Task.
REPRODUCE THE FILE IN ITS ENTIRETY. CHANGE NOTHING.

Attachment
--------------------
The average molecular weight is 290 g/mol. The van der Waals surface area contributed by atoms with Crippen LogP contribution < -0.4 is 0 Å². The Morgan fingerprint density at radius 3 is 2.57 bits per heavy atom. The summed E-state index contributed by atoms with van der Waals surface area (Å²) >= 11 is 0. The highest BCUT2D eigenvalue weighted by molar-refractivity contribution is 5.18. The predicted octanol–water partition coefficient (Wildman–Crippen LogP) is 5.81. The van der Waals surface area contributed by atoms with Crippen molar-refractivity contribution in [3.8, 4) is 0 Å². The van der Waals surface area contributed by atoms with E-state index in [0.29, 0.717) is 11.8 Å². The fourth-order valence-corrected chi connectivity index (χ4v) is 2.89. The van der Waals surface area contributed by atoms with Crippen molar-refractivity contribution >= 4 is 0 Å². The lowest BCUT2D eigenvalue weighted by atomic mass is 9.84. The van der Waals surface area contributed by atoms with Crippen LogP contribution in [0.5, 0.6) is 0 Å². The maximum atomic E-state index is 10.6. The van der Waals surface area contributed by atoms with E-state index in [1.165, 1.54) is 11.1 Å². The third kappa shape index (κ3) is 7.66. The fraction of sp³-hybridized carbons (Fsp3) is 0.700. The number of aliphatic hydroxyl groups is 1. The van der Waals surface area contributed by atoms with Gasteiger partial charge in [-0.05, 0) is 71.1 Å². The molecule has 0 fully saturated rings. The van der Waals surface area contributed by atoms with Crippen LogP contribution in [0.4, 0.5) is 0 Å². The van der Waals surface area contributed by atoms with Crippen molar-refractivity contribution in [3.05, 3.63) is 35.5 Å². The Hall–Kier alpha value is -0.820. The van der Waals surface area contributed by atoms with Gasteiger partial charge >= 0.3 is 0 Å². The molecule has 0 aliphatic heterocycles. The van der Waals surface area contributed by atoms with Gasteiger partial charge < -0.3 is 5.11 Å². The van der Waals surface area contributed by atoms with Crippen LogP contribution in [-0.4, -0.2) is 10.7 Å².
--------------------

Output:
The average molecular weight is 290 g/mol. The van der Waals surface area contributed by atoms with Crippen LogP contribution < -0.4 is 0 Å². The Morgan fingerprint density at radius 3 is 2.57 bits per heavy atom. The summed E-state index contributed by atoms with van der Waals surface area (Å²) >= 11 is 0. The highest BCUT2D eigenvalue weighted by molar-refractivity contribution is 5.18. The predicted octanol–water partition coefficient (Wildman–Crippen LogP) is 5.81. The van der Waals surface area contributed by atoms with Crippen molar-refractivity contribution in [3.8, 4) is 0 Å². The van der Waals surface area contributed by atoms with E-state index in [0.29, 0.717) is 11.8 Å². The fourth-order valence-corrected chi connectivity index (χ4v) is 2.89. The van der Waals surface area contributed by atoms with Crippen molar-refractivity contribution >= 4 is 0 Å². The lowest BCUT2D eigenvalue weighted by atomic mass is 9.84. The van der Waals surface area contributed by atoms with Crippen LogP contribution in [0.5, 0.6) is 0 Å². The maximum atomic E-state index is 10.6. The van der Waals surface area contributed by atoms with E-state index in [1.165, 1.54) is 11.1 Å². The third kappa shape index (κ3) is 7.66. The fraction of sp³-hybridized carbons (Fsp3) is 0.700. The number of aliphatic hydroxyl groups is 1. The van der Waals surface area contributed by atoms with Gasteiger partial charge in [-0.05, 0) is 71.1 Å². The molecule has 0 fully saturated rings. The van der Waals surface area contributed by atoms with Crippen LogP contribution in [0.4, 0.5) is 0 Å². The van der Waals surface area contributed by atoms with Crippen molar-refractivity contribution in [3.05, 3.63) is 35.5 Å². The Hall–Kier alpha value is -0.820. The van der Waals surface area contributed by atoms with Gasteiger partial charge >= 0.3 is 0 Å². The molecule has 0 aliphatic heterocycles. The van der Waals surface area contributed by atoms with Gasteiger partial charge < -0.3 is 5.11 Å². The van der Waals surface area contributed by atoms with Crippen LogP contribution in [-0.4, -0.2) is 10.7 Å².